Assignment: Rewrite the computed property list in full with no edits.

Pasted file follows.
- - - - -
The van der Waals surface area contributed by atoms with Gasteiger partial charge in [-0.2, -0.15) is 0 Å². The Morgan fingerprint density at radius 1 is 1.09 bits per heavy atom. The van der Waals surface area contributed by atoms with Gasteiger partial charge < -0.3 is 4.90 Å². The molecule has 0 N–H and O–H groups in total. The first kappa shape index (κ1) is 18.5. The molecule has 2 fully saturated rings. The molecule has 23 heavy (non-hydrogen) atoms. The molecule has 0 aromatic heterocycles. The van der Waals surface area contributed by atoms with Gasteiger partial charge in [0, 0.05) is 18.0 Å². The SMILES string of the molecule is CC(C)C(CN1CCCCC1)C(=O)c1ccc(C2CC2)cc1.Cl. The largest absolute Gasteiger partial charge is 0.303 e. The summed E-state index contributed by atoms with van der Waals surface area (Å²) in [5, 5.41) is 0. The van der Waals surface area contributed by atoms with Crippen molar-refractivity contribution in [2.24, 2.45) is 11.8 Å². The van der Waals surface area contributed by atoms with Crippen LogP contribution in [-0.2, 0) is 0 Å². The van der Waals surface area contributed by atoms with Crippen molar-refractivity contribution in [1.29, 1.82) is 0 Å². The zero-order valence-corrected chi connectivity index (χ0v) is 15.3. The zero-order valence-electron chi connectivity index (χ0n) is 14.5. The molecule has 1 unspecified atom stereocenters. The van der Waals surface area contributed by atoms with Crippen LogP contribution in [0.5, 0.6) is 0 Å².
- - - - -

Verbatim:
The van der Waals surface area contributed by atoms with Gasteiger partial charge in [-0.2, -0.15) is 0 Å². The Morgan fingerprint density at radius 1 is 1.09 bits per heavy atom. The van der Waals surface area contributed by atoms with Gasteiger partial charge < -0.3 is 4.90 Å². The molecule has 0 N–H and O–H groups in total. The first kappa shape index (κ1) is 18.5. The molecule has 2 fully saturated rings. The molecule has 23 heavy (non-hydrogen) atoms. The molecule has 0 aromatic heterocycles. The van der Waals surface area contributed by atoms with Gasteiger partial charge in [0, 0.05) is 18.0 Å². The SMILES string of the molecule is CC(C)C(CN1CCCCC1)C(=O)c1ccc(C2CC2)cc1.Cl. The largest absolute Gasteiger partial charge is 0.303 e. The summed E-state index contributed by atoms with van der Waals surface area (Å²) in [5, 5.41) is 0. The van der Waals surface area contributed by atoms with Crippen molar-refractivity contribution in [2.24, 2.45) is 11.8 Å². The van der Waals surface area contributed by atoms with Crippen LogP contribution in [-0.2, 0) is 0 Å². The van der Waals surface area contributed by atoms with Crippen molar-refractivity contribution in [1.29, 1.82) is 0 Å². The zero-order valence-corrected chi connectivity index (χ0v) is 15.3. The zero-order valence-electron chi connectivity index (χ0n) is 14.5. The molecule has 1 unspecified atom stereocenters. The van der Waals surface area contributed by atoms with Crippen LogP contribution in [0.5, 0.6) is 0 Å².